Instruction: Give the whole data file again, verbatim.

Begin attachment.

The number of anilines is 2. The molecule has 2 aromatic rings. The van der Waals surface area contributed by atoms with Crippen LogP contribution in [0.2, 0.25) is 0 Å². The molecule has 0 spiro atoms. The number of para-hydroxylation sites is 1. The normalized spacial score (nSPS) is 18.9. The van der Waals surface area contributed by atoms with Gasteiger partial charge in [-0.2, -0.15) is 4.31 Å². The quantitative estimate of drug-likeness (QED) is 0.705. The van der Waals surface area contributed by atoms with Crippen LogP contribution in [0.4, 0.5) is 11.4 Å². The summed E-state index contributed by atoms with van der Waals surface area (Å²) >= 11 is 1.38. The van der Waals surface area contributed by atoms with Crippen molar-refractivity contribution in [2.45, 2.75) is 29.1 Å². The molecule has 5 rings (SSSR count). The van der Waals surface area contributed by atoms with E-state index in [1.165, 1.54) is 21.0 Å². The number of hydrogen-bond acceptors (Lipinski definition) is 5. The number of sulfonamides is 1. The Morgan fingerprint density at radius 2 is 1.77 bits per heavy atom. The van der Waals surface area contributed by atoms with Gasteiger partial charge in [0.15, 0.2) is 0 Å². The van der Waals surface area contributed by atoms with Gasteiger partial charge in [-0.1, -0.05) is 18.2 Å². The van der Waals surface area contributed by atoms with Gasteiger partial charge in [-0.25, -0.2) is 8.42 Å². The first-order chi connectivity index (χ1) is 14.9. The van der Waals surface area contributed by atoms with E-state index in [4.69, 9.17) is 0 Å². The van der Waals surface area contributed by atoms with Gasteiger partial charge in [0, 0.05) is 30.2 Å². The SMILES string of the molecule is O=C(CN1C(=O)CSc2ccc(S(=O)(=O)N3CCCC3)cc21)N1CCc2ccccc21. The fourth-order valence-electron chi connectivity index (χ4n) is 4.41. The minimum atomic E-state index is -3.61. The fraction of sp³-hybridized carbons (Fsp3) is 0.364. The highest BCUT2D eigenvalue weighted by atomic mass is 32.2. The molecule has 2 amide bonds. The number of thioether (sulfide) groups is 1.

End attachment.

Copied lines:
The number of anilines is 2. The molecule has 2 aromatic rings. The van der Waals surface area contributed by atoms with Crippen LogP contribution in [0.2, 0.25) is 0 Å². The molecule has 0 spiro atoms. The number of para-hydroxylation sites is 1. The normalized spacial score (nSPS) is 18.9. The van der Waals surface area contributed by atoms with Gasteiger partial charge in [-0.2, -0.15) is 4.31 Å². The quantitative estimate of drug-likeness (QED) is 0.705. The van der Waals surface area contributed by atoms with Crippen LogP contribution in [0.4, 0.5) is 11.4 Å². The summed E-state index contributed by atoms with van der Waals surface area (Å²) >= 11 is 1.38. The van der Waals surface area contributed by atoms with Crippen molar-refractivity contribution in [2.45, 2.75) is 29.1 Å². The molecule has 5 rings (SSSR count). The van der Waals surface area contributed by atoms with E-state index in [1.165, 1.54) is 21.0 Å². The number of hydrogen-bond acceptors (Lipinski definition) is 5. The number of sulfonamides is 1. The Morgan fingerprint density at radius 2 is 1.77 bits per heavy atom. The van der Waals surface area contributed by atoms with Gasteiger partial charge in [0.15, 0.2) is 0 Å². The van der Waals surface area contributed by atoms with Gasteiger partial charge in [-0.1, -0.05) is 18.2 Å². The van der Waals surface area contributed by atoms with Gasteiger partial charge in [-0.25, -0.2) is 8.42 Å². The first-order chi connectivity index (χ1) is 14.9. The van der Waals surface area contributed by atoms with E-state index in [4.69, 9.17) is 0 Å². The van der Waals surface area contributed by atoms with Gasteiger partial charge in [0, 0.05) is 30.2 Å². The SMILES string of the molecule is O=C(CN1C(=O)CSc2ccc(S(=O)(=O)N3CCCC3)cc21)N1CCc2ccccc21. The fourth-order valence-electron chi connectivity index (χ4n) is 4.41. The minimum atomic E-state index is -3.61. The fraction of sp³-hybridized carbons (Fsp3) is 0.364. The highest BCUT2D eigenvalue weighted by atomic mass is 32.2. The molecule has 2 amide bonds. The number of thioether (sulfide) groups is 1.